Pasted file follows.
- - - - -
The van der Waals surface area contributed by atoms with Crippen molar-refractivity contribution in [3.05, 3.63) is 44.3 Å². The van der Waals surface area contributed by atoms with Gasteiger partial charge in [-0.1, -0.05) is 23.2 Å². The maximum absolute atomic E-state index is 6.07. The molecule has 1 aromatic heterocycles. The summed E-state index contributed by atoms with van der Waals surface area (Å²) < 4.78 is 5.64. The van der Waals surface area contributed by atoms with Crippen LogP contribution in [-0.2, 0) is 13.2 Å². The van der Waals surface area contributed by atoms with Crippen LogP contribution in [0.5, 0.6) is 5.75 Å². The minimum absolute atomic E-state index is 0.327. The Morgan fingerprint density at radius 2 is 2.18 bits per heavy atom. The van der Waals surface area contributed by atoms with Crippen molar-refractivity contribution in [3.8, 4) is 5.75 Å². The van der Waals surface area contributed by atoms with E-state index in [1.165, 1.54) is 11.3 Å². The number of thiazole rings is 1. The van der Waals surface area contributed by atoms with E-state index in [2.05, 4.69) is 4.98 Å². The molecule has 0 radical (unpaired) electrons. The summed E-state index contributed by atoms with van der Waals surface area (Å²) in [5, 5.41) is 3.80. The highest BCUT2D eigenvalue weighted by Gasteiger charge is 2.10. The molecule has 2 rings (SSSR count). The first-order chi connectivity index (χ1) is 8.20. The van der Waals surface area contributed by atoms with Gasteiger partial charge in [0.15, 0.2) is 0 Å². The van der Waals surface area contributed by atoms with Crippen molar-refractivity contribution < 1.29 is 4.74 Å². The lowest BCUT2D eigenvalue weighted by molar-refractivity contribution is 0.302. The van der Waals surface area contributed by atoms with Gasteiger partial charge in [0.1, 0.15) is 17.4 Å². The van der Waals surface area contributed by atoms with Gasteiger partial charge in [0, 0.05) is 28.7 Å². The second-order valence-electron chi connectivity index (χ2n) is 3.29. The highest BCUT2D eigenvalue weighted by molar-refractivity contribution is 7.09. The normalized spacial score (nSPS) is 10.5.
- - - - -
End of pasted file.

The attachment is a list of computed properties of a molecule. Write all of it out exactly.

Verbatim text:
The van der Waals surface area contributed by atoms with Crippen molar-refractivity contribution in [3.05, 3.63) is 44.3 Å². The van der Waals surface area contributed by atoms with Gasteiger partial charge in [-0.1, -0.05) is 23.2 Å². The maximum absolute atomic E-state index is 6.07. The molecule has 1 aromatic heterocycles. The summed E-state index contributed by atoms with van der Waals surface area (Å²) < 4.78 is 5.64. The van der Waals surface area contributed by atoms with Crippen LogP contribution in [-0.2, 0) is 13.2 Å². The van der Waals surface area contributed by atoms with Crippen LogP contribution in [0.5, 0.6) is 5.75 Å². The minimum absolute atomic E-state index is 0.327. The Morgan fingerprint density at radius 2 is 2.18 bits per heavy atom. The van der Waals surface area contributed by atoms with Crippen molar-refractivity contribution in [3.8, 4) is 5.75 Å². The van der Waals surface area contributed by atoms with E-state index in [1.165, 1.54) is 11.3 Å². The number of thiazole rings is 1. The van der Waals surface area contributed by atoms with E-state index in [2.05, 4.69) is 4.98 Å². The molecule has 0 radical (unpaired) electrons. The summed E-state index contributed by atoms with van der Waals surface area (Å²) in [5, 5.41) is 3.80. The highest BCUT2D eigenvalue weighted by Gasteiger charge is 2.10. The molecule has 2 rings (SSSR count). The first-order chi connectivity index (χ1) is 8.20. The van der Waals surface area contributed by atoms with Gasteiger partial charge in [0.15, 0.2) is 0 Å². The van der Waals surface area contributed by atoms with Crippen molar-refractivity contribution < 1.29 is 4.74 Å². The lowest BCUT2D eigenvalue weighted by molar-refractivity contribution is 0.302. The van der Waals surface area contributed by atoms with Gasteiger partial charge in [0.1, 0.15) is 17.4 Å². The van der Waals surface area contributed by atoms with Gasteiger partial charge in [0, 0.05) is 28.7 Å². The second-order valence-electron chi connectivity index (χ2n) is 3.29. The highest BCUT2D eigenvalue weighted by molar-refractivity contribution is 7.09. The normalized spacial score (nSPS) is 10.5.